Other well-known signatories include Max Lucado, author and minister of preaching at Oak Hills Church in San Antonio, TX; Tim Keller, pastor at Redeemer Presbyterian Church in New York City; Eugene Cho, pastor at Quest Church in Seattle; Derwin Gray, lead pastor at Transformation Church, SC; and Bill Hybels, senior pastor at Willow Creek Community Church in South Barrington, IL.

Read the full text of the letter.

– Lisa Sergent with additional reporting by Baptist Press

But not before Christian leaders engage in heated debate online

COMMENTARY |  Richard Stearns, president of World Vision, announced this week that the Christian aid organization would allow the hiring of employees who are in a same-sex marriage. Then, on Wednesday, Stearns and Jim Bere, chairman of the World Vision U.S. Board, released a letter stating the new policy had been reversed.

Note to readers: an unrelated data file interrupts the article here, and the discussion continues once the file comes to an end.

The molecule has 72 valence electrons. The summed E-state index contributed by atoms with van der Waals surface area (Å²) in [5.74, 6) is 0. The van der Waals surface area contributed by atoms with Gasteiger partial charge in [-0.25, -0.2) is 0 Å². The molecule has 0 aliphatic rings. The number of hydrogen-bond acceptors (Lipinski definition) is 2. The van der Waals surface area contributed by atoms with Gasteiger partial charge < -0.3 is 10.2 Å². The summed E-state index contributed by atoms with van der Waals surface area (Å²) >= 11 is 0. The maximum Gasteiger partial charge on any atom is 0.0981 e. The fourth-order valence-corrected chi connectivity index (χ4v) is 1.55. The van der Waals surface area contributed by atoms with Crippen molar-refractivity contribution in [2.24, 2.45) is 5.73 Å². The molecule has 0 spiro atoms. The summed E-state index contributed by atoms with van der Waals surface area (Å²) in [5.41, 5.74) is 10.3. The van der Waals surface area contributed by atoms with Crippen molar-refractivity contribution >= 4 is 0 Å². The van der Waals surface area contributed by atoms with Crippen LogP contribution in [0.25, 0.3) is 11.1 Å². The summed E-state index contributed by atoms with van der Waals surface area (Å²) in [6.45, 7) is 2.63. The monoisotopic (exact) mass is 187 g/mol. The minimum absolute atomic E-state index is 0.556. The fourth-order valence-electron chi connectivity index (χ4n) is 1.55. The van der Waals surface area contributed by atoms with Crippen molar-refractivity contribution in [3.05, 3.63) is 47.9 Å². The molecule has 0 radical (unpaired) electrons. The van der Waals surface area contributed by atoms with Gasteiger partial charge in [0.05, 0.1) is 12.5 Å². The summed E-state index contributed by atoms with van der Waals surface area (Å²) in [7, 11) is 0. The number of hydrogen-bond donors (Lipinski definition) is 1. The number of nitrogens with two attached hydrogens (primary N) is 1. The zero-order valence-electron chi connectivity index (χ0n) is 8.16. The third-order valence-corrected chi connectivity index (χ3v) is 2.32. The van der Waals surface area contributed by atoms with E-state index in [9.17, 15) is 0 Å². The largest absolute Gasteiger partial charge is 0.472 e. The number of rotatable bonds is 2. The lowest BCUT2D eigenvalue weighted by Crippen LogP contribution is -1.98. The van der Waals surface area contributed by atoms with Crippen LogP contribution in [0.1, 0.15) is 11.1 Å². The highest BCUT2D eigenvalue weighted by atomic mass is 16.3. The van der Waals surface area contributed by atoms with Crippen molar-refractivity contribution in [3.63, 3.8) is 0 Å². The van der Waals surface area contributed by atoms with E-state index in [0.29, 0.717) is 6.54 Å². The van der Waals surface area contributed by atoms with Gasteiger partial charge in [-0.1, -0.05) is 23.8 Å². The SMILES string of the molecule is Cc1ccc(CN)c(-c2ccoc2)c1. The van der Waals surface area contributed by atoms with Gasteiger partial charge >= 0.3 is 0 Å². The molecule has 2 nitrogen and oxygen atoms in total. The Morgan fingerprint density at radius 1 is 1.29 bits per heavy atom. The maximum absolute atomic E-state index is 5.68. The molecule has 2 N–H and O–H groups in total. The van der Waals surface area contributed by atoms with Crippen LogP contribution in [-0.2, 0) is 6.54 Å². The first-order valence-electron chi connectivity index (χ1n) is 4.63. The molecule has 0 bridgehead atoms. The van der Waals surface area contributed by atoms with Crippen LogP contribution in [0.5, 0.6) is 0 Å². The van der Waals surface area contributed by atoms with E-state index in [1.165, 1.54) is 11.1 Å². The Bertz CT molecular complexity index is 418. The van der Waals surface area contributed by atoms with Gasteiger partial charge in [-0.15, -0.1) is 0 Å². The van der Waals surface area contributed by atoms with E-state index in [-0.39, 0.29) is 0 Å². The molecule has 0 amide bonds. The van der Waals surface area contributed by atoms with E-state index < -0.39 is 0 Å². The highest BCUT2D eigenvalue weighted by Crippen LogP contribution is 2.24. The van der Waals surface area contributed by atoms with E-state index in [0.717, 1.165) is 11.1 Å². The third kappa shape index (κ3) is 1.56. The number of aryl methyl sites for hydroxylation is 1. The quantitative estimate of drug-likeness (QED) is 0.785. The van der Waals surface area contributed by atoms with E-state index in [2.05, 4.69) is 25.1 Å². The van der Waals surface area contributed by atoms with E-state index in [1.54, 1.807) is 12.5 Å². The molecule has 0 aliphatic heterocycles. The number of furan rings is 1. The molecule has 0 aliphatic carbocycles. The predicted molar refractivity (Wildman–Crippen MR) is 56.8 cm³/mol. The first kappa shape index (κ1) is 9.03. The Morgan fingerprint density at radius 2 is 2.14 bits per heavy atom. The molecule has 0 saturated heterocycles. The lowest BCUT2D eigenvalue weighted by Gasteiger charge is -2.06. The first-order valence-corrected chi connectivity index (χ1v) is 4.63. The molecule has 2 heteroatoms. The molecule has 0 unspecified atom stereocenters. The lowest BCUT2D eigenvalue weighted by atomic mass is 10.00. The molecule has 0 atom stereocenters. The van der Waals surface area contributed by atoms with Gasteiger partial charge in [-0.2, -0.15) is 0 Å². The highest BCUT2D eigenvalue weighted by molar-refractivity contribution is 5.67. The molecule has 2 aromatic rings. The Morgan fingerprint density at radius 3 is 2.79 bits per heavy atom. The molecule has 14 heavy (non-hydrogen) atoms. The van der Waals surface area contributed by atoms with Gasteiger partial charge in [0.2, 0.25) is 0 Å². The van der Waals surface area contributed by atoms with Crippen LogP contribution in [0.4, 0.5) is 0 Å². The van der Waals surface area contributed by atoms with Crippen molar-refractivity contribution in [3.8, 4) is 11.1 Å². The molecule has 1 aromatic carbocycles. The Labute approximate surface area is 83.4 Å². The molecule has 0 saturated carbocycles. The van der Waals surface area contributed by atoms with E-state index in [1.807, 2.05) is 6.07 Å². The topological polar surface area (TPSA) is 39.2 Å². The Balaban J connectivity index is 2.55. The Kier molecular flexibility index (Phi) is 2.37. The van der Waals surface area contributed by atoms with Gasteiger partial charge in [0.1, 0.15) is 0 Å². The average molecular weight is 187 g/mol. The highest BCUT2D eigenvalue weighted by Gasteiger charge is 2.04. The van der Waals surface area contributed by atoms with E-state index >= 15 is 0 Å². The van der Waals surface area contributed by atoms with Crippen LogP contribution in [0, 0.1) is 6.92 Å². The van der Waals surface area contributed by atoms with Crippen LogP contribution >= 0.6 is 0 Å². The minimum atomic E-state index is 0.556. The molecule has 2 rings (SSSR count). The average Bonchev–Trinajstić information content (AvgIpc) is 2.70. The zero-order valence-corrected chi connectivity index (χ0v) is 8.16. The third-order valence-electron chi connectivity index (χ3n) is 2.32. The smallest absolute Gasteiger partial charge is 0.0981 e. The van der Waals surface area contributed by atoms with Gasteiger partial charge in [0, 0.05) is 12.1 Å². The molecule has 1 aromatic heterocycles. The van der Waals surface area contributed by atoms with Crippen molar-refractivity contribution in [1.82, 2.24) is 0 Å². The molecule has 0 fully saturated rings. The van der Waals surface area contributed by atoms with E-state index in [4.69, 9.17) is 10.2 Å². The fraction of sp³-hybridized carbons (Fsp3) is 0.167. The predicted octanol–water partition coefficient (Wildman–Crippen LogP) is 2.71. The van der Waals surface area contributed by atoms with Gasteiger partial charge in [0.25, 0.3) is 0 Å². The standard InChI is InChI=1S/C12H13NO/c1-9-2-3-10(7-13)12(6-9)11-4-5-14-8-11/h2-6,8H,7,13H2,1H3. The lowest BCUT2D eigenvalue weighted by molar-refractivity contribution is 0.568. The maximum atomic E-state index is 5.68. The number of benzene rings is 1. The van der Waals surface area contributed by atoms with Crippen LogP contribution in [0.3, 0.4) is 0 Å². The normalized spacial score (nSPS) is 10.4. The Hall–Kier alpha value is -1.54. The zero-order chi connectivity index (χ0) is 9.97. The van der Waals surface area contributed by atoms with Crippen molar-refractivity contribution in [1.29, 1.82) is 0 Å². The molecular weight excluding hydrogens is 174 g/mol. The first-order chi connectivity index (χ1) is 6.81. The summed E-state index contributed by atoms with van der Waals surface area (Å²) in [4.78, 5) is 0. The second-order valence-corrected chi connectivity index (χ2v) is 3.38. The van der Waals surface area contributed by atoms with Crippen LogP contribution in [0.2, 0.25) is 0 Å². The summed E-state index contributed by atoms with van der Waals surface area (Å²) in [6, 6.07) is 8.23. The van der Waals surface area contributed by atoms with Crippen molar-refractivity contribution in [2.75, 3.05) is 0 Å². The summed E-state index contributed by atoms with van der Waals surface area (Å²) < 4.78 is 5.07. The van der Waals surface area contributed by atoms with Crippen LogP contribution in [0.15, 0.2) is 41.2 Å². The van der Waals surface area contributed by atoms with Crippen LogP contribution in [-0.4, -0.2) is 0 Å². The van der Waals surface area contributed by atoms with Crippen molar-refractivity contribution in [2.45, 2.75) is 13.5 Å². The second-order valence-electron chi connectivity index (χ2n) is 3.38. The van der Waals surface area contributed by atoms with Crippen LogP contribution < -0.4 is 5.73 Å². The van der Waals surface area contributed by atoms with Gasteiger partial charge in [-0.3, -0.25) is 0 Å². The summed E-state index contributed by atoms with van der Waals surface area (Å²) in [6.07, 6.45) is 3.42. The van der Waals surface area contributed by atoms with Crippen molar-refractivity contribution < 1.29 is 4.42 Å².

“The board acknowledged they made a mistake and chose to revert to our longstanding conduct policy requiring sexual abstinence for all single employees and faithfulness within the Biblical covenant of marriage between a man and a woman,” the letter says.

“We are writing to you our trusted partners and Christian leaders who have come to us in the spirit of Matthew 18 to express your concern in love and conviction. You share our desire to come together in the Body of Christ around our mission to serve the poorest of the poor. We have listened to you and want to say thank you and to humbly ask for your forgiveness.”

Stearns told Christianity Today on March 24 that World Vision was making the move to hire people in legal same-sex marriages as a way to defer to the leadership of local churches, and to promote unity within the church as a whole.

“It’s easy to read a lot more into this decision than is really there,” Stearns said then. “This is not an endorsement of same-sex marriage. We have decided we are not going to get into that debate. Nor is this a rejection of traditional marriage, which we affirm and support.

“…This is not us compromising. It is us deferring to the authority of churches and denominations on theological issues. We’re an operational arm of the global church, we’re not a theological arm of the church.”

But after many Christians decried the decision, World Vision changed course.